Dan Gullotta is the host of the popular Age of Jackson history podcast. A relatively recent arrival in the U.S. by way of Australia, Dan is a Ph.D. student of religious studies at Stanford University, though he is currently residing in Kansas. Dan is working on a dissertation that focuses on 19th century religion and how it influenced the developme…
 
Movie detectives are as old as movies themselves. So what could a 2020 film add to the genre? Michael Scott, co-host of cinema podcast The Dana Buckler Show and his own film podcast Adkins Undisputed returns to American Rambler to discuss the recent crime noir/comedy/thriller The Kid Detective. It's a detective movie, but in addition to having a su…
 
James Oakes is a two time winner of the Lincoln Prize for Civil War studies. But as he tells Colin, he initially went to college for business. An English teacher at Baruch College wisely turned him away from the world of international finance. Since then, he has made a name for himself as a scholar of 19th century history. Jim ended up attending Be…
 
Michael Gorra is a native of Connecticut who has taught at Smith College since the 1970s. A professor of English, his most recent book is The Saddest Words: William Faulkner's Civil War. This book builds on a career dedicated to examining writers such as Henry James and V. S. Naipaul. In Faulkner, Professor Gorra has tackled one of our most brillia…
 
Colin gives a sneak peak at his January 6 "Legacies and Lunch" talk for the Central Arkansas Public Library in Little Rock. His talk will be on his upcoming book Country Boy: The Roots of Johnny Cash, coming out in the fall of 2021 from the University of Arkansas Press. Country Boy seeks to reclaim Cash for Arkansas. In the book, Colin examines Cas…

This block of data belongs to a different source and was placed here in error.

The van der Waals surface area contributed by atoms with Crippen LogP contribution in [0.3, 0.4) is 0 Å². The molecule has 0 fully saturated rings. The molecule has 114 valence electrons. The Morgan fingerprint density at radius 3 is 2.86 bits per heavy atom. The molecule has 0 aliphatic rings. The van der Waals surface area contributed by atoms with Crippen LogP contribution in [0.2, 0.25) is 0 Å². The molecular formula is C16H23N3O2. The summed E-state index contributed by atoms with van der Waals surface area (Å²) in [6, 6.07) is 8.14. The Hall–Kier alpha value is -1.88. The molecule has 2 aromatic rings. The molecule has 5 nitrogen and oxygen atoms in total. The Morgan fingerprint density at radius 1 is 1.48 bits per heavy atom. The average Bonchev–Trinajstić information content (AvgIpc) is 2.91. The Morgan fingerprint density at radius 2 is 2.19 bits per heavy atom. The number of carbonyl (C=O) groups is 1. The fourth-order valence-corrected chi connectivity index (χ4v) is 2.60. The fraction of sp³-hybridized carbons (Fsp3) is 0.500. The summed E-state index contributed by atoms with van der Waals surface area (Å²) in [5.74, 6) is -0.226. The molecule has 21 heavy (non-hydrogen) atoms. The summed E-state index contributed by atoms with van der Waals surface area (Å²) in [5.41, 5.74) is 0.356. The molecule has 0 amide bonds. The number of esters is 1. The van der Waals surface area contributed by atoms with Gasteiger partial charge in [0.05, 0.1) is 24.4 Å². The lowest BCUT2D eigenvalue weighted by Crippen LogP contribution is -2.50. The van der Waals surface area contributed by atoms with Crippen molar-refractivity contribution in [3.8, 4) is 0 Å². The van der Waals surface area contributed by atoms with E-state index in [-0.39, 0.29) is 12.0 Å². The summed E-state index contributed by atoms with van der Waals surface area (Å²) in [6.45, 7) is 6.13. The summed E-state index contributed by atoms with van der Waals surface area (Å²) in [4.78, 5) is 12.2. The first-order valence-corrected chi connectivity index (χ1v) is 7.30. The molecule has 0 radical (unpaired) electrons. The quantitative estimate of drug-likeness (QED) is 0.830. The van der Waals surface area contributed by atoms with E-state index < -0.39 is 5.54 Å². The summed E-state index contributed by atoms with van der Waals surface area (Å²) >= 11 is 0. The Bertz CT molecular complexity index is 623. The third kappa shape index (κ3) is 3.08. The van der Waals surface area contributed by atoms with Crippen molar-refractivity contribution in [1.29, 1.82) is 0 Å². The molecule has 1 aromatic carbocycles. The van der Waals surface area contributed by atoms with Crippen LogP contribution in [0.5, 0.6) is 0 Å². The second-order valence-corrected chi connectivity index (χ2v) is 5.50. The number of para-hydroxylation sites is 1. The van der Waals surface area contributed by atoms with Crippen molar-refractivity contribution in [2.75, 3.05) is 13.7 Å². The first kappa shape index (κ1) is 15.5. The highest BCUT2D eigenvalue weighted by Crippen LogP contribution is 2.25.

It's not often that Colin has a poet warrior on the podcast. It's been twenty years since Dr. Farrell taught at Hampden-Sydney College, where he was a professor of modern languages. He spent 27 years at HSC before moving on to VMI, where he was fired from being a dean after he said the wrong thing to a "fat guy in an expensive suit." Nevertheless, …
 
Historian Jean Baker is a lifelong resident of Baltimore, so it makes sense that her most recent book is Building America: The Life of Benjamin Henry Latrobe. Her book on Latrobe is only the latest in a long and productive career that began as a graduate student at Johns Hopkins University. At Hopkins, she worked under the late, great, two-time Pul…
 
David Dixon is the author of Radical Warrior: August Willich's Journey from German Revolutionary to Union General. Surprisingly, it is the first major biography of General Willich, whose life was the stuff of Hollywood movies. Willich was an aristocrat, born into a prominent family in Prussia. After growing up in the household of the philosopher Fr…
 
Happy Halloween! Movie guru Michael Scott returns to the podcast to talk about his love for the Friday the 13th films. How did a low-budget 1980 horror movie spawn a franchise and draw in millions of fans? Is it all about the hockey mask? As it turns out, Michael's first foray into the series was Friday the 13th, Part VI: Jason Lives, which led him…
 
A native of Maryland, John Lingan's first book is Homeplace: A Southern Town, a Country Legend, and the Last Days of Mountain-Top Honky Tonk, which examines the northern Virginia town of Winchester. Winchester is known largely for two things: the Civil War and being the birthplace of Patsy Cline. But as John's book shows, just as compelling are the…